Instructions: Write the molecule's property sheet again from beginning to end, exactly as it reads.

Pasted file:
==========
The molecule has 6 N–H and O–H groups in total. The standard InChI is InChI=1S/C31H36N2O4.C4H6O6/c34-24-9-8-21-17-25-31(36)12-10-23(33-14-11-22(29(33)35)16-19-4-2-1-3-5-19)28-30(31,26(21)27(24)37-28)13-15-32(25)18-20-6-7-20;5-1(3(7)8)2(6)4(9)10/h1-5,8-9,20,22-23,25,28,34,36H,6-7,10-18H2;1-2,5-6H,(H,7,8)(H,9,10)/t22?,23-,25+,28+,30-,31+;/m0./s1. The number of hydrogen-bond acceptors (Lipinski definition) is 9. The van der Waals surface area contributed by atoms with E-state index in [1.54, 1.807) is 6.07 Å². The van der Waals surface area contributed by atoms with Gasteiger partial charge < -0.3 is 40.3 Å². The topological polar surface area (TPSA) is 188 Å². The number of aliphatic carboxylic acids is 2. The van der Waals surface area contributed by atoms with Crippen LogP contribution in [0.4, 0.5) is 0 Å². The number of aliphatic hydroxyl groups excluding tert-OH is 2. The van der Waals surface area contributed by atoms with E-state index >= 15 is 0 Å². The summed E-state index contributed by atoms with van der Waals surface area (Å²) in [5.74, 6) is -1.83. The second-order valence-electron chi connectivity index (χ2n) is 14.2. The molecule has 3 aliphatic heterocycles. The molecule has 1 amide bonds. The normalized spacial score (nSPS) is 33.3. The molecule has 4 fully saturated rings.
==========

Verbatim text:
The molecule has 6 N–H and O–H groups in total. The standard InChI is InChI=1S/C31H36N2O4.C4H6O6/c34-24-9-8-21-17-25-31(36)12-10-23(33-14-11-22(29(33)35)16-19-4-2-1-3-5-19)28-30(31,26(21)27(24)37-28)13-15-32(25)18-20-6-7-20;5-1(3(7)8)2(6)4(9)10/h1-5,8-9,20,22-23,25,28,34,36H,6-7,10-18H2;1-2,5-6H,(H,7,8)(H,9,10)/t22?,23-,25+,28+,30-,31+;/m0./s1. The number of hydrogen-bond acceptors (Lipinski definition) is 9. The van der Waals surface area contributed by atoms with E-state index in [1.54, 1.807) is 6.07 Å². The van der Waals surface area contributed by atoms with Gasteiger partial charge < -0.3 is 40.3 Å². The topological polar surface area (TPSA) is 188 Å². The number of aliphatic carboxylic acids is 2. The van der Waals surface area contributed by atoms with Crippen LogP contribution in [0.4, 0.5) is 0 Å². The number of aliphatic hydroxyl groups excluding tert-OH is 2. The van der Waals surface area contributed by atoms with E-state index >= 15 is 0 Å². The summed E-state index contributed by atoms with van der Waals surface area (Å²) in [5.74, 6) is -1.83. The second-order valence-electron chi connectivity index (χ2n) is 14.2. The molecule has 3 aliphatic heterocycles. The molecule has 1 amide bonds. The normalized spacial score (nSPS) is 33.3. The molecule has 4 fully saturated rings.